A few months ago I was at a UX meet up where the topic was accessibility. As the speaker was explaining how his team accounted for accessibility, I realized “Oh shit. I’ve never put any consideration towards accessibility in any design I’ve ever created.” I think of myself as a very progressive and inclusive person, but I hadn’t considered my users who aren't the “typical” user.
To be inclusive to those with disabilities, I'm committing myself to:
Get my website up to standards—make sure images have descriptions and alt text, properly format content, create unique links, and make sure my CMS continues to support accessibility.
Listening to those with disabilities and understand how they use the tech I design everyday. Molly Burke is a Youtuber who uses her platform to explain how she does everyday tasks as a blind woman. She has a great video on how she uses technology, and another fun one about what emojis "sound like."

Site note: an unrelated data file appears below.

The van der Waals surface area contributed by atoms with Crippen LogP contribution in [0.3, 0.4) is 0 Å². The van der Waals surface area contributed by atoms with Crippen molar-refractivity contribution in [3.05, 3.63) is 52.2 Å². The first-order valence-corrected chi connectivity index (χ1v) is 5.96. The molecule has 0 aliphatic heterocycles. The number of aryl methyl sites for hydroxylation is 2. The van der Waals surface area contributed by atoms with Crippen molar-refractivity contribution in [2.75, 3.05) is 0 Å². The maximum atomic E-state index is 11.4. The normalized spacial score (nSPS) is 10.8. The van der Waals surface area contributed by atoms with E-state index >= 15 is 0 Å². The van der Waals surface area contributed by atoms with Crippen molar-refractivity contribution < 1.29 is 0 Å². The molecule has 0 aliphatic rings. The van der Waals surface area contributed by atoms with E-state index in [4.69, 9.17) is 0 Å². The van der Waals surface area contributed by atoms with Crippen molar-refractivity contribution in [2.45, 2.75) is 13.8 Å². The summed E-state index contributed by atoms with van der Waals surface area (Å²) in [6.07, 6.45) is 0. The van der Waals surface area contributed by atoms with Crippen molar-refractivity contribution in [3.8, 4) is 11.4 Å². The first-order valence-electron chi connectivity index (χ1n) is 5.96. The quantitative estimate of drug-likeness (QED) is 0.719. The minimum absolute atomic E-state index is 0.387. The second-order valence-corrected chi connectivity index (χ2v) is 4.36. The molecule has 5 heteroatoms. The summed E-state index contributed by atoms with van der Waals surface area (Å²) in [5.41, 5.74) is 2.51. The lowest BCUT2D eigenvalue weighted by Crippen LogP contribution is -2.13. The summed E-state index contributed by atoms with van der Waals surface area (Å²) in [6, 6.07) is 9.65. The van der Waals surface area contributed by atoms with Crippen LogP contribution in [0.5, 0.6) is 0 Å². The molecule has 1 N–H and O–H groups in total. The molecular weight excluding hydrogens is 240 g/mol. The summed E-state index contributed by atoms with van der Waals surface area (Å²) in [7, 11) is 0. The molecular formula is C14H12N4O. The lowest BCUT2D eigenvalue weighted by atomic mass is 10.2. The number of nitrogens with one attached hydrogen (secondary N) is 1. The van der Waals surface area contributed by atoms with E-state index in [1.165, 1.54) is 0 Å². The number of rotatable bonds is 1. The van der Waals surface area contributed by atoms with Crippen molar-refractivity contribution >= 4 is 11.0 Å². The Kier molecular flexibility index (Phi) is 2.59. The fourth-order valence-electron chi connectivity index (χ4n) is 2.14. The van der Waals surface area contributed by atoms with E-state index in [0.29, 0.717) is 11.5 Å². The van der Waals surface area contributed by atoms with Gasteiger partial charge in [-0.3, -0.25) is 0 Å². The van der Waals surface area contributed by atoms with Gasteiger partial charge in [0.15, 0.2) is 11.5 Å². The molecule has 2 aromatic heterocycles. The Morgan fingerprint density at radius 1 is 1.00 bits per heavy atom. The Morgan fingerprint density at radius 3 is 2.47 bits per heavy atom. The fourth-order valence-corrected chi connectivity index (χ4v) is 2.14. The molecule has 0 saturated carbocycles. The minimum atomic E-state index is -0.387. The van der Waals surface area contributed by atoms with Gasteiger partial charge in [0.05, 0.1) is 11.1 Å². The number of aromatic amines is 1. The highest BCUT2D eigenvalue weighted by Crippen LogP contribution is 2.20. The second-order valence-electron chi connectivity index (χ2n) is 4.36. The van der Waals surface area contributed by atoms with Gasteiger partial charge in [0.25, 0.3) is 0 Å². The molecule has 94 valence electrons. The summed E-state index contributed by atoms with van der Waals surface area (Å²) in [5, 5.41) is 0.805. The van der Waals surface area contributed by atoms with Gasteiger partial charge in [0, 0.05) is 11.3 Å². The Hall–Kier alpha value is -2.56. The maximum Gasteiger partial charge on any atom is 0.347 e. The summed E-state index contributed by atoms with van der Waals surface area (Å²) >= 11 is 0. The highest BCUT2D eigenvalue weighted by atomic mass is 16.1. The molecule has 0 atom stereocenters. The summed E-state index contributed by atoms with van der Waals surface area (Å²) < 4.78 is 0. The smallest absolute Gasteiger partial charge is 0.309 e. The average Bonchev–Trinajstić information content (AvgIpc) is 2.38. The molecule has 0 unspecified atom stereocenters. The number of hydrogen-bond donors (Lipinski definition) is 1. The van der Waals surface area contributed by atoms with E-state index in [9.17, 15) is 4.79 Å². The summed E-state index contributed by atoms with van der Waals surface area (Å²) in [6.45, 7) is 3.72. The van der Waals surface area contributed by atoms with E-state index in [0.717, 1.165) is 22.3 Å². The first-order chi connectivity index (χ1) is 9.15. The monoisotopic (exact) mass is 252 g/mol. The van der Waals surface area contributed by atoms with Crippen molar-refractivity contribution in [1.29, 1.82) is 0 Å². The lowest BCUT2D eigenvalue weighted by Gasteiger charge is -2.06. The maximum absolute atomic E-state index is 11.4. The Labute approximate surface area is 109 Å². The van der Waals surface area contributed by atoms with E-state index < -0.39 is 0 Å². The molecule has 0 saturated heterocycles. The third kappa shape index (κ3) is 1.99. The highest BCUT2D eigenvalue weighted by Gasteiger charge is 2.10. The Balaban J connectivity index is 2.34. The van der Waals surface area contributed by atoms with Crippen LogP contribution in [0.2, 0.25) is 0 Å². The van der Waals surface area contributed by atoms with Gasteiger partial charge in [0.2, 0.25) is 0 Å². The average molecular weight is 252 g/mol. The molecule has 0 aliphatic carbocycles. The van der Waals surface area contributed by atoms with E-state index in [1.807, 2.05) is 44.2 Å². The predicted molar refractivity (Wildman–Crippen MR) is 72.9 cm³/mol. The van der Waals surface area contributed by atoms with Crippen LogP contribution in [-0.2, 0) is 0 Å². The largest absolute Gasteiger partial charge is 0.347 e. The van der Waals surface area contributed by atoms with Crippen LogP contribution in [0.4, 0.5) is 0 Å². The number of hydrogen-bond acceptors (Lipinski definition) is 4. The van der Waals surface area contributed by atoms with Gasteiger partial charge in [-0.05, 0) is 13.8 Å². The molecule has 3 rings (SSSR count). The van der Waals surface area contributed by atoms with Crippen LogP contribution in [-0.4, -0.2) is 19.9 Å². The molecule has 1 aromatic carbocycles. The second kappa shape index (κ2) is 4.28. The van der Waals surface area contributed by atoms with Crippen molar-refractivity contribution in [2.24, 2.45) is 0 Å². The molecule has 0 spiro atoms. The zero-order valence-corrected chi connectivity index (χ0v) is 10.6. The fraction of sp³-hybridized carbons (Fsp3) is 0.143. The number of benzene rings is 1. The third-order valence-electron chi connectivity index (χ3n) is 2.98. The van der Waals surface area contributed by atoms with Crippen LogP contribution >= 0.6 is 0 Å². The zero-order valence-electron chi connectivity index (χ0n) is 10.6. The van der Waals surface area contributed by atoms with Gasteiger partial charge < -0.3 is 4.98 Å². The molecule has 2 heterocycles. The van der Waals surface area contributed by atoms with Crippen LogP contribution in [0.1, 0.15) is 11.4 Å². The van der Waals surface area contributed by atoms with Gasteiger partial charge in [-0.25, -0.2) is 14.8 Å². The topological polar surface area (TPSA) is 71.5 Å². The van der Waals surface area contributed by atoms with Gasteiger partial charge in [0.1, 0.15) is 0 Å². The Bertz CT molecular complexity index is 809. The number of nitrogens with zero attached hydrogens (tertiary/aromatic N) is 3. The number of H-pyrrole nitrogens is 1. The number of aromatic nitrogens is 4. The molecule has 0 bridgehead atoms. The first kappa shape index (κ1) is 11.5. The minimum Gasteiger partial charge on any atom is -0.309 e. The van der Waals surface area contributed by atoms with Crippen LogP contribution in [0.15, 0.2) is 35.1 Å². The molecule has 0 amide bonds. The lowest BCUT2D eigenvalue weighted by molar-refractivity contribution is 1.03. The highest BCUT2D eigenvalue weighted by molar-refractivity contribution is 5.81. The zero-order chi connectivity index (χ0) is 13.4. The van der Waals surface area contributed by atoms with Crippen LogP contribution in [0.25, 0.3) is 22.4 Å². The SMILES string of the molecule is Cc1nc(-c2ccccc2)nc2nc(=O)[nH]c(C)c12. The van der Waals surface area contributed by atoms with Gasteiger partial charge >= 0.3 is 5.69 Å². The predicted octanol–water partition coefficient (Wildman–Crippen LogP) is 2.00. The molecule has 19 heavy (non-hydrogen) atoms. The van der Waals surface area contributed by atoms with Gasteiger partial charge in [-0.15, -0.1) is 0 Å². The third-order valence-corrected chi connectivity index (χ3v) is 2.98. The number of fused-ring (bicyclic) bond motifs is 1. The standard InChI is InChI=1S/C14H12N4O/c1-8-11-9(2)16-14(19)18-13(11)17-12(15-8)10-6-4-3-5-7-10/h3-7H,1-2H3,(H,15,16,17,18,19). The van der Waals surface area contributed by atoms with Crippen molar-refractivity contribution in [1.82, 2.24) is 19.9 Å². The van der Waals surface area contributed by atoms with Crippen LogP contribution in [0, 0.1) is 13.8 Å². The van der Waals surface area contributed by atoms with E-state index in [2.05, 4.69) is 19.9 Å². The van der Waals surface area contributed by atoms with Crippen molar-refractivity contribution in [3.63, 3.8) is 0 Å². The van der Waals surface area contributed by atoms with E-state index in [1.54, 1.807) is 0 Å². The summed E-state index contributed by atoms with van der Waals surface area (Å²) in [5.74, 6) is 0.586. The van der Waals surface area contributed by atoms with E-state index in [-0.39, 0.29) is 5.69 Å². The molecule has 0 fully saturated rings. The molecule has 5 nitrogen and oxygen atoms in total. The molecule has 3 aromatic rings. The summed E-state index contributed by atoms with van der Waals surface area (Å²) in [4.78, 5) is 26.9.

Understanding that accessibility expands beyond disability. Many people who use tech have a limited understanding of English. If you're writing copy for the web or an app, run it through the Hemingway Editor (which I used for this post). It will help simplify your language and wording so your writing is more accessible.
Recognizing that those with disabilities shouldn't be excluded from the fun. A Sony employee heard that a gamer with cerebral palsy was having difficulty playing his PS4 games due to the controller's touchpad. The employee created a new controller for the man so he could easily play. It's easy for us to design "necessary" tech with accessibility in mind. But we need to also make sure everyone can enjoy the fun things we create.